The StylePicker itself has hundreds to thousands of styles with the number depending on the version you use or any additions you buy – up to 8,848 styles in the UltraPAK. As always, any version of BIAB provides the same features and functions – the “entry level” version can do everything the top version can, just has less styles, less RealTracks, less Artist Performances, etc.. 2022 adds 222 new RealTracks (62 Jazz, Blues & Funk; 89 Pop and Rock; 71 Country, Americana & Folk) with the total number of RealTracks and RealDrums available at over 3,300, and there are over 2,800 MIDI styles available. And if you really want to be original, you can design your own styles “from scratch” – this is very advanced and detailed, and could keep you busy for a long time, but you might come up with something really new and unique. You can also just modify any of the factory styles, or even create a style from a MIDI file if you want to quickly get something different.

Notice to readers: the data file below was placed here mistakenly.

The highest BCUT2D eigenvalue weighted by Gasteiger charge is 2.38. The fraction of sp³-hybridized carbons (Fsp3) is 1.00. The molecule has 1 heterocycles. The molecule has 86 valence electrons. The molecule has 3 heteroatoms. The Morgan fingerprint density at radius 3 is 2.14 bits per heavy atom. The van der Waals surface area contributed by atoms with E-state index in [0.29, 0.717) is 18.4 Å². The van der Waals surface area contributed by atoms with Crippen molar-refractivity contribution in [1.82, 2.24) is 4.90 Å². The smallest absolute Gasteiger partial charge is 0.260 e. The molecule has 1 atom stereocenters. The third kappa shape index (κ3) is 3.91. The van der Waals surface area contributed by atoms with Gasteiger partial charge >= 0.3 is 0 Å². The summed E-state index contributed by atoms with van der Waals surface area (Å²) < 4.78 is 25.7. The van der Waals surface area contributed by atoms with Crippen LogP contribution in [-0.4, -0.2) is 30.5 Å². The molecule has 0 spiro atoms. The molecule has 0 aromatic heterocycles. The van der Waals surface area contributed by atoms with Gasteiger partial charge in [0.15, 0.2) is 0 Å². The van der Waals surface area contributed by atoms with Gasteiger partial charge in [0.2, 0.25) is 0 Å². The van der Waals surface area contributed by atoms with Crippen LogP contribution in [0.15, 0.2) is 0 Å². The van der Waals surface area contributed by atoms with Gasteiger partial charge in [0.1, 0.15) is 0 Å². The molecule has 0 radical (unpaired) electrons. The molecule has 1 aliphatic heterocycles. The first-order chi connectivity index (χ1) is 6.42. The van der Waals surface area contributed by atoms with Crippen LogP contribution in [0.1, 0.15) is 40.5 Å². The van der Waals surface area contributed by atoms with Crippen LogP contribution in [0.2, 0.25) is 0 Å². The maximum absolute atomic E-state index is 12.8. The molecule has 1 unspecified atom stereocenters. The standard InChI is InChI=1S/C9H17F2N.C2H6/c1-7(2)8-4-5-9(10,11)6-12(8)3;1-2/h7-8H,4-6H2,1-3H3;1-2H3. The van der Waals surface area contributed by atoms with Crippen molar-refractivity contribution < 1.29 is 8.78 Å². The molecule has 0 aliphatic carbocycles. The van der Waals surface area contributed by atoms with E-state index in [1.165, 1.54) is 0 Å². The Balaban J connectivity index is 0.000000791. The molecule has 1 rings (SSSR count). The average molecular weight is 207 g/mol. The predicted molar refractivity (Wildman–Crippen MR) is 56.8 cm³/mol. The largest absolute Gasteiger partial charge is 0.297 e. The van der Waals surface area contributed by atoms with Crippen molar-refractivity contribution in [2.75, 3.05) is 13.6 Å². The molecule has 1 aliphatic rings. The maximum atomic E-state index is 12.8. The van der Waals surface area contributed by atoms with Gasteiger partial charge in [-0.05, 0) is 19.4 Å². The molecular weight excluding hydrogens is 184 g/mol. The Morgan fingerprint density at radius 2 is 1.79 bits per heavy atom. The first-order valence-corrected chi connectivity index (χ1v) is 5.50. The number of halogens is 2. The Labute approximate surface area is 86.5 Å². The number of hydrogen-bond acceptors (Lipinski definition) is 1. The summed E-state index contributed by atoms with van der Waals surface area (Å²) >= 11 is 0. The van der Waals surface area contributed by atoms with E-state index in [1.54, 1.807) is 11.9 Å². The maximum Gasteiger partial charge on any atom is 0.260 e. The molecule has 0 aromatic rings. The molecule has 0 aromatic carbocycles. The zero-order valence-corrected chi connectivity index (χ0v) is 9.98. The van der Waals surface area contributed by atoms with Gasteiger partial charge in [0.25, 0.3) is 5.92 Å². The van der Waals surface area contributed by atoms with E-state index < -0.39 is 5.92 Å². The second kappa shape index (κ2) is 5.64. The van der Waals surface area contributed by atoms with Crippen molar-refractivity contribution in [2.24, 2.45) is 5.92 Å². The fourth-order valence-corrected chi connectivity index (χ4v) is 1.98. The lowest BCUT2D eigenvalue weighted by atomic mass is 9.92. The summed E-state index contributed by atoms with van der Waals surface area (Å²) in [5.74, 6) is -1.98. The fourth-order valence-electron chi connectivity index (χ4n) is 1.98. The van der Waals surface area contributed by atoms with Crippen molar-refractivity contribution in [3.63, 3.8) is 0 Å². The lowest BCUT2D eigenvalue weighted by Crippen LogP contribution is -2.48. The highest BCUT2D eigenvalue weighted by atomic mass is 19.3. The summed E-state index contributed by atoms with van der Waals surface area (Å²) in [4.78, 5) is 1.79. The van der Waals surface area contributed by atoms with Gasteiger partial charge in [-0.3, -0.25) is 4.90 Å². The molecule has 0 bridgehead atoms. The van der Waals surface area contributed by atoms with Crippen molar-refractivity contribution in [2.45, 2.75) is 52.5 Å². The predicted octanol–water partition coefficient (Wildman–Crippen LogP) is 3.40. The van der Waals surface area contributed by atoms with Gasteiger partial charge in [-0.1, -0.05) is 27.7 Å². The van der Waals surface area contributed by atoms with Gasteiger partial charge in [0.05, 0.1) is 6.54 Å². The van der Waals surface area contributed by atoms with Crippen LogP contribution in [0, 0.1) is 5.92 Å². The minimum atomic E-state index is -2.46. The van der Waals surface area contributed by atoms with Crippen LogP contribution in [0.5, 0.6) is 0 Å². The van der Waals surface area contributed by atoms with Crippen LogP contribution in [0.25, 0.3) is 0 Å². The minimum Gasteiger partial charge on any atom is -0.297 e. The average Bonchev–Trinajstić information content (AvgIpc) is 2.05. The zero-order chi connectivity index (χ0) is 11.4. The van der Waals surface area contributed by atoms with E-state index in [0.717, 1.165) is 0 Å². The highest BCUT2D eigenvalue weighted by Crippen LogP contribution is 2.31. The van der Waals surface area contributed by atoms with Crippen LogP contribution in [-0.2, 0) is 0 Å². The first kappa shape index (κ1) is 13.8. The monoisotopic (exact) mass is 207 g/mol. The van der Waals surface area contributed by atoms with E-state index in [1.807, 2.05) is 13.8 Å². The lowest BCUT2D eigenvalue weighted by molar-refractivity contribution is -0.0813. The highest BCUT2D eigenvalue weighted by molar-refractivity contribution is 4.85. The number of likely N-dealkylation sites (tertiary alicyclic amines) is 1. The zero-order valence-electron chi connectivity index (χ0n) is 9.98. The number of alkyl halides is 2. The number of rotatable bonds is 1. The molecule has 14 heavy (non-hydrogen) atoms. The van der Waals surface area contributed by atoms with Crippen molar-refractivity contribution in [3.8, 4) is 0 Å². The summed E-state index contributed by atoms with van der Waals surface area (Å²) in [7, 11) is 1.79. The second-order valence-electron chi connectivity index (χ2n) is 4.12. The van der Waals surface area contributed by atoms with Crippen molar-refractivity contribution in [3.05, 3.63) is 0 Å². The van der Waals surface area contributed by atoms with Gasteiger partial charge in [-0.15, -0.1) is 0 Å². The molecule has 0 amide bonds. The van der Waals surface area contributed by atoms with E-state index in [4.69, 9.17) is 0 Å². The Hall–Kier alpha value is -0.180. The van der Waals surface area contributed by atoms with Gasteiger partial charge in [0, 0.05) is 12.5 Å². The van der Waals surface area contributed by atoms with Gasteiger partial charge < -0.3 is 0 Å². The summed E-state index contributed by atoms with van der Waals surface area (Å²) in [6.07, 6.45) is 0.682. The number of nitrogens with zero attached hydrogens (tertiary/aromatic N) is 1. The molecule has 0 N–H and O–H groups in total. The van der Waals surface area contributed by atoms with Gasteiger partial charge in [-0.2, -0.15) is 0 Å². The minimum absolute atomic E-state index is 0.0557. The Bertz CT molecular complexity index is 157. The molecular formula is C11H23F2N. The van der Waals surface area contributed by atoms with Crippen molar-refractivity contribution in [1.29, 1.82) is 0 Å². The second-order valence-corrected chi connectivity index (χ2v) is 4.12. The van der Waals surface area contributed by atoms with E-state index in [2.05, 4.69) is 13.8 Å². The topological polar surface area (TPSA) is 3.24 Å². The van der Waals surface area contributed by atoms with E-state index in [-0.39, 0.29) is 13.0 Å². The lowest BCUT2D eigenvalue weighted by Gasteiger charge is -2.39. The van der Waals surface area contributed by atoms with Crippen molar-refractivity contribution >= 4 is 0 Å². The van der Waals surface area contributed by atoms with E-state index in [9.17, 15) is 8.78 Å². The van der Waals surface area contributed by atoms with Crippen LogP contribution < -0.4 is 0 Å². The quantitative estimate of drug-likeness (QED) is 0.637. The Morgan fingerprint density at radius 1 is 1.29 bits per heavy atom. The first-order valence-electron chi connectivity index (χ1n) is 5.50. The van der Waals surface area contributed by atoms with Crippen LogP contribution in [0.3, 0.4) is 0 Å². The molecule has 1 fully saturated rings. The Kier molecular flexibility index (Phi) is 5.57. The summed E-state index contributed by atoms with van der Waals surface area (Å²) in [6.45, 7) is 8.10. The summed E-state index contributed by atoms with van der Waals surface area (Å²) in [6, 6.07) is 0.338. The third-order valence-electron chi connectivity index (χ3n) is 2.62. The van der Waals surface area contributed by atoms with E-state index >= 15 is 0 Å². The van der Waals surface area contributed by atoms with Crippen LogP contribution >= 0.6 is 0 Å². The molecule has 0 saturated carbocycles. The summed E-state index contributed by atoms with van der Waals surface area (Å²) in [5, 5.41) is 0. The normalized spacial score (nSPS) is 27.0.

And as in earlier versions, BIAB also provides educational value with a number of tools such as play-along features to help improve sight reading, woodshedding, guitar practice, ear training, jazz and chord exercises, and over 1,000 piano/guitar examples including master solos and riffs.
The DAW plug-in, introduced a few years ago, has been updated to version 4 with new features such as a Chord Builder, Chord Theory, the MicroChords feature described earlier for the main BIAB program, the ability to drag MIDI chords and markers to your DAW, volume sliders for each track, the ability to save/load chord progressions, and more. I have used the DAW plugin at times, but with all that the main BIAB program can do I find any composition, arranging and basic mixing that I need can be easily completed in BIAB, then tracks drag-and-dropped into my DAW for final touches. But the DAW Plugin is another way to work, allowing you to generate song ideas right in your DAW. It worked fine for me testing it in both REAPER and Studio One.